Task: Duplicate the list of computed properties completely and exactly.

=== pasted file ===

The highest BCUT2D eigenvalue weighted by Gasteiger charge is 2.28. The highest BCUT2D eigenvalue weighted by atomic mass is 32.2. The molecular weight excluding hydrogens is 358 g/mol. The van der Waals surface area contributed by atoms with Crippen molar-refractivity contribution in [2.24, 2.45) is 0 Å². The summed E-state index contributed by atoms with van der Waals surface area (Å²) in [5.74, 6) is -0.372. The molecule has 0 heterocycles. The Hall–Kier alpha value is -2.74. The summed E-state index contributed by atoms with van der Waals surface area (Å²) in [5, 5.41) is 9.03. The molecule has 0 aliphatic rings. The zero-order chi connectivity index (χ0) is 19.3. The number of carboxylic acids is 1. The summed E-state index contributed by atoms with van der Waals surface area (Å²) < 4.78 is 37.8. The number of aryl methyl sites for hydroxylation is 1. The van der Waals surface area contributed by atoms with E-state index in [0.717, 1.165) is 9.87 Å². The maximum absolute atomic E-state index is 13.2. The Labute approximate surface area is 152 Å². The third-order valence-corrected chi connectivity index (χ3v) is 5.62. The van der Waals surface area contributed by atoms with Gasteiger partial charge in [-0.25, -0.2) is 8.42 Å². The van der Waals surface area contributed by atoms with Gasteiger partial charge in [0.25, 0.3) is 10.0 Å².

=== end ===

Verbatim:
The highest BCUT2D eigenvalue weighted by Gasteiger charge is 2.28. The highest BCUT2D eigenvalue weighted by atomic mass is 32.2. The molecular weight excluding hydrogens is 358 g/mol. The van der Waals surface area contributed by atoms with Crippen molar-refractivity contribution in [2.24, 2.45) is 0 Å². The summed E-state index contributed by atoms with van der Waals surface area (Å²) in [5.74, 6) is -0.372. The molecule has 0 heterocycles. The Hall–Kier alpha value is -2.74. The summed E-state index contributed by atoms with van der Waals surface area (Å²) in [5, 5.41) is 9.03. The molecule has 0 aliphatic rings. The zero-order chi connectivity index (χ0) is 19.3. The number of carboxylic acids is 1. The summed E-state index contributed by atoms with van der Waals surface area (Å²) < 4.78 is 37.8. The number of aryl methyl sites for hydroxylation is 1. The van der Waals surface area contributed by atoms with E-state index in [0.717, 1.165) is 9.87 Å². The maximum absolute atomic E-state index is 13.2. The Labute approximate surface area is 152 Å². The third-order valence-corrected chi connectivity index (χ3v) is 5.62. The van der Waals surface area contributed by atoms with Gasteiger partial charge in [-0.25, -0.2) is 8.42 Å². The van der Waals surface area contributed by atoms with Gasteiger partial charge in [0.25, 0.3) is 10.0 Å².